While chronic groin strains are often difficult to resolve, it is important to determine the exact nature of the injury. Other injuries that mimic groin strains include the “sport” hernia or athletic pubalgia, inguinal hernias or osteitis pubis or an inflammation of the pubic bone where the groin muscles originate. Once a physician or appropriate healthcare provider diagnoses the injury as a groin strain, you may begin pain-free stretching and strengthening of the surrounding musculature.
To stretch the groin, you can perform the butterfly stretch. You will sit on the ground and place the soles of your feet together and try to push your knees to the ground until you feel a stretch. You can also perform a groin stretch by standing up and leaning your weight onto one leg, as if lunging to the side, while keeping the other leg straight. To strengthen the groin, you need to perform hip abduction exercises. This can be done by doing straight leg raises while side lying. You should lie on the affected side, place the foot of the other leg flat on the table in a figure four position and lift the affected leg toward the midline. To make it more difficult, you can add an ankle weight on it or, while standing, wrap a resistance band around your ankle and move the foot across the midline of your body against resistance from the band. To make the exercise harder, you can step farther away so the band provides more resistance, or you can use the next heaviest band.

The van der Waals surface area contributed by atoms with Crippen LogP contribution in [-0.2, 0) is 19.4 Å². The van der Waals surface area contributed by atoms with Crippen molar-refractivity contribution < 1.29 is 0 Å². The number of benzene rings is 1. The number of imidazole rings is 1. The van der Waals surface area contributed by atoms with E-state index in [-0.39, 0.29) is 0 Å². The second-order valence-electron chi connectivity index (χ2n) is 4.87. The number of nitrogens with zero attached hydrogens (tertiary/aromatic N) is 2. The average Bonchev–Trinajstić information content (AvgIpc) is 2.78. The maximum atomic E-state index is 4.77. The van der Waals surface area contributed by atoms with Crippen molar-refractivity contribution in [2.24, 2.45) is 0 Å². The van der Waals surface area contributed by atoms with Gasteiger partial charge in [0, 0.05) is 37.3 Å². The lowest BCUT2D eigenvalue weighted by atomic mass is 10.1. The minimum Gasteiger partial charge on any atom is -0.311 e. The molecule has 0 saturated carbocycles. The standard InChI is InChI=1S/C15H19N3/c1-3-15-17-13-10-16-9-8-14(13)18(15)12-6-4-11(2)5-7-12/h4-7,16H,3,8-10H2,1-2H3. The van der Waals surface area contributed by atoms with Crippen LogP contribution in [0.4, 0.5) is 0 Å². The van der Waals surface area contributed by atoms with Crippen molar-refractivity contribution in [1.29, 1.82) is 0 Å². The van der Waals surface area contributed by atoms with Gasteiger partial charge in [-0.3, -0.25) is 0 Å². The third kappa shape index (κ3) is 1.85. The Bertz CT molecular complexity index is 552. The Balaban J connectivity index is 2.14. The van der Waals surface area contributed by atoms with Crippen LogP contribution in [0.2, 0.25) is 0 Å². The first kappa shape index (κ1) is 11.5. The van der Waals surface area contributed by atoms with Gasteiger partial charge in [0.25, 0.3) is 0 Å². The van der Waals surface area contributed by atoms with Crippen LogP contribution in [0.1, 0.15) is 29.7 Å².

You can participate in sport as pain is tolerated. In addition, wrapping your groin with an ace bandage can manage the pain by limiting the motion of the limb from painful directions. An appropriate healthcare provider, such as an athletic trainer, can apply a hip spica wrap or assist with purchasing of a commercial brace as well as develop a progressive rehabilitation program for you.
(This answer provided for NATA by the King College Athletic Training Education Program.)